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Property Rights and Internal Migration: The Case of the Stolypin Agrarian Reform in the Russian Empire

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  • Eugenia Chernina

    (Toulouse School of Economics)

  • Paul Castaneda Dower

    ()
    (New Economic School and CEFIR)

  • Andrei Markevich

    ()
    (New Economic School and Department of Economics, University of Warwick)

Abstract

While economists have little question about the potential for liquidity constraints to influence the migration decision, the relative importance of these constraints has resisted empirical verification. The unique nature of the Stolypin agrarian reform in Russia provides a natural experiment with exogenous variation in liquidity constraints. The reform gives peasants the right to withdraw from the commune and to sell one's share of land. Previously liquidity constrained households could then take this opportunity to migrate to less populated areas. Some communes were not affected by the reform, permitting difference-in-differences analysis. Using a panel of historical data from 1901-1914 on regional migration, we find a strong positive correlation between the reform and migration. We employ instrumental variables to address the possible endogeneity due to omitted factors that might drive both commune exit and migration.

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Bibliographic Info

Paper provided by Center for Economic and Financial Research (CEFIR) in its series Working Papers with number w0147.

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Length: 41 pages
Date of creation: Nov 2010
Date of revision:
Handle: RePEc:cfr:cefirw:w0147

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References

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  1. Guido Friebel & Sergei Guriev, 2006. "Smuggling Humans: A Theory of Debt-financed Migration," Journal of the European Economic Association, MIT Press, MIT Press, vol. 4(6), pages 1085-1111, December.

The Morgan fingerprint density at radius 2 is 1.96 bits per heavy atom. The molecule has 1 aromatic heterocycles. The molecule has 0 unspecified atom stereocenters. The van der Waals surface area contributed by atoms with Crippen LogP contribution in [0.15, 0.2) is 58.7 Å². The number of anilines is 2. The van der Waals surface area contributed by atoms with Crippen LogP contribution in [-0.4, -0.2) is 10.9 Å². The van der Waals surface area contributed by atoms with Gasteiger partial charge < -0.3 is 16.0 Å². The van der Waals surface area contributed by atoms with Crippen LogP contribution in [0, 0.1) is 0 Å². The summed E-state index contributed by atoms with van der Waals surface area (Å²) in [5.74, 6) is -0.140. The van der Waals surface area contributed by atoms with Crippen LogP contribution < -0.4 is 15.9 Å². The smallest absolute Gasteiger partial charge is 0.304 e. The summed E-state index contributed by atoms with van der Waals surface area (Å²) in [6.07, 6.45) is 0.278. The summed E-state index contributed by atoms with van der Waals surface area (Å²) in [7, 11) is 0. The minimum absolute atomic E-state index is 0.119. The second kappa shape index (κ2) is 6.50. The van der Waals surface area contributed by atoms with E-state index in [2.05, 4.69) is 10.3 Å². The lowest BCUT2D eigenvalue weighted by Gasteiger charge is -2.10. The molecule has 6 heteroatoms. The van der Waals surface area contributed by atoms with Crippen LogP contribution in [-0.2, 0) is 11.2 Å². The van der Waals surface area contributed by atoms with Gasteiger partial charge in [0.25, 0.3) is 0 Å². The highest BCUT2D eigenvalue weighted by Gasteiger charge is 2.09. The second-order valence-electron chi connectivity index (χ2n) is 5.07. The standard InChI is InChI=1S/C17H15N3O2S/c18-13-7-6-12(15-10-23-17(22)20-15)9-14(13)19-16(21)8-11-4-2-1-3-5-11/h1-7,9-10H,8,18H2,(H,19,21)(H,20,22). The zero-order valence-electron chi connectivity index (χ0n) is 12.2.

2. Maëlys De La Rupelle & Deng Quheng & Li Shi & Thomas Vendryes, 2009. "Land rights insecurity and temporary migration in rural China," PSE Working Papers halshs-00575041, HAL.
  3. Rosenzweig, Mark R & Stark, Oded, 1989. "Consumption Smoothing, Migration, and Marriage: Evidence from Rural India," Journal of Political Economy, University of Chicago Press, University of Chicago Press, vol. 97(4), pages 905-26, August.
  4. Quy-Toan Do & Lakshmi Iyer, 2008. "Land Titling and Rural Transition in Vietnam," Economic Development and Cultural Change, University of Chicago Press, vol. 56, pages 531-579.
  5. Timothy J. Hatton & Jeffrey G. Williamson, 2002. "What Fundamentals Drive World Migration?," NBER Working Papers 9159, National Bureau of Economic Research, Inc.
  6. Galor, Oded & Moav, Omer & Vollrath, Dietrich, 2008. "Inequality in Land Ownership, the Emergence of Human Capital Promoting Institutions and the Great Divergence," CEPR Discussion Papers, C.E.P.R. Discussion Papers 6751, C.E.P.R. Discussion Papers.
  7. Guy Stecklov & Paul Winters & Marco Stampini & Benjamin Davis, 2005. "Do conditional cash transfers influence migration? A study using experimental data from the Mexican progresa program," Demography, Springer, Springer, vol. 42(4), pages 769-790, November.
  8. Halliday, Timothy, 2006. "Migration, Risk, and Liquidity Constraints in El Salvador," Economic Development and Cultural Change, University of Chicago Press, vol. 54(4), pages 893-925, July.
  9. Andrienko, Yuri & Guriev, Sergei, 2003. "Determinants of Interregional Mobility in Russia: Evidence from Panel Data," CEPR Discussion Papers, C.E.P.R. Discussion Papers 3835, C.E.P.R. Discussion Papers.
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Cited by:
  1. Cheremukhin, Anton & Golosov, Mikhail & Guriev, Sergei & Tsyvinski, Aleh, 2013. "Was Stalin Necessary for Russia’s Economic Development?," CEPR Discussion Papers, C.E.P.R. Discussion Papers 9669, C.E.P.R. Discussion Papers.

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